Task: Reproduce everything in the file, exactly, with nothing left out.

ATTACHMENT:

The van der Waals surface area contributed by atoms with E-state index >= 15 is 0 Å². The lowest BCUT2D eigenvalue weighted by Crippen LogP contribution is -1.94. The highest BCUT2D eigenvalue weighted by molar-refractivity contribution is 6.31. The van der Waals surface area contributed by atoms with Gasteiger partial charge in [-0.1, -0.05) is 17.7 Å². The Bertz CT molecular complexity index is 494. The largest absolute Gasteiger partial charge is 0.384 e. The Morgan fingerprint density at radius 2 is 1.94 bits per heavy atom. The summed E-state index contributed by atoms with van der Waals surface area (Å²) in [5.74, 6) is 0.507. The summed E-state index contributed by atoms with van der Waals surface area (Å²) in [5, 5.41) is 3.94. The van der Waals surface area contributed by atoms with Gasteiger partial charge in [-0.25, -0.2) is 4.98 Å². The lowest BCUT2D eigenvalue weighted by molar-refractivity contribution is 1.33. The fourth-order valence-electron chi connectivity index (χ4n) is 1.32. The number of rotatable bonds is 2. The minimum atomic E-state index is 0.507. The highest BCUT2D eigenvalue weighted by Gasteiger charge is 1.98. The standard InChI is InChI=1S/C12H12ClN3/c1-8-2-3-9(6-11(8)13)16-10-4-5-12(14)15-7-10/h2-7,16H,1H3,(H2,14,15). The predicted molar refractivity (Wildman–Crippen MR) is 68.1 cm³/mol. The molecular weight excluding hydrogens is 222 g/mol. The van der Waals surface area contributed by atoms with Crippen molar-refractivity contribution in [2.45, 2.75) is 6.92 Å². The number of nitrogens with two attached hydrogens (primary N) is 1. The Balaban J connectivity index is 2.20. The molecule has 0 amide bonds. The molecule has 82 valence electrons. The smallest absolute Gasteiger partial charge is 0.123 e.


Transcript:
The van der Waals surface area contributed by atoms with E-state index >= 15 is 0 Å². The lowest BCUT2D eigenvalue weighted by Crippen LogP contribution is -1.94. The highest BCUT2D eigenvalue weighted by molar-refractivity contribution is 6.31. The van der Waals surface area contributed by atoms with Gasteiger partial charge in [-0.1, -0.05) is 17.7 Å². The Bertz CT molecular complexity index is 494. The largest absolute Gasteiger partial charge is 0.384 e. The Morgan fingerprint density at radius 2 is 1.94 bits per heavy atom. The summed E-state index contributed by atoms with van der Waals surface area (Å²) in [5.74, 6) is 0.507. The summed E-state index contributed by atoms with van der Waals surface area (Å²) in [5, 5.41) is 3.94. The van der Waals surface area contributed by atoms with Gasteiger partial charge in [-0.25, -0.2) is 4.98 Å². The lowest BCUT2D eigenvalue weighted by molar-refractivity contribution is 1.33. The fourth-order valence-electron chi connectivity index (χ4n) is 1.32. The number of rotatable bonds is 2. The minimum atomic E-state index is 0.507. The highest BCUT2D eigenvalue weighted by Gasteiger charge is 1.98. The standard InChI is InChI=1S/C12H12ClN3/c1-8-2-3-9(6-11(8)13)16-10-4-5-12(14)15-7-10/h2-7,16H,1H3,(H2,14,15). The predicted molar refractivity (Wildman–Crippen MR) is 68.1 cm³/mol. The molecular weight excluding hydrogens is 222 g/mol. The van der Waals surface area contributed by atoms with Crippen molar-refractivity contribution in [2.45, 2.75) is 6.92 Å². The number of nitrogens with two attached hydrogens (primary N) is 1. The Balaban J connectivity index is 2.20. The molecule has 0 amide bonds. The molecule has 82 valence electrons. The smallest absolute Gasteiger partial charge is 0.123 e.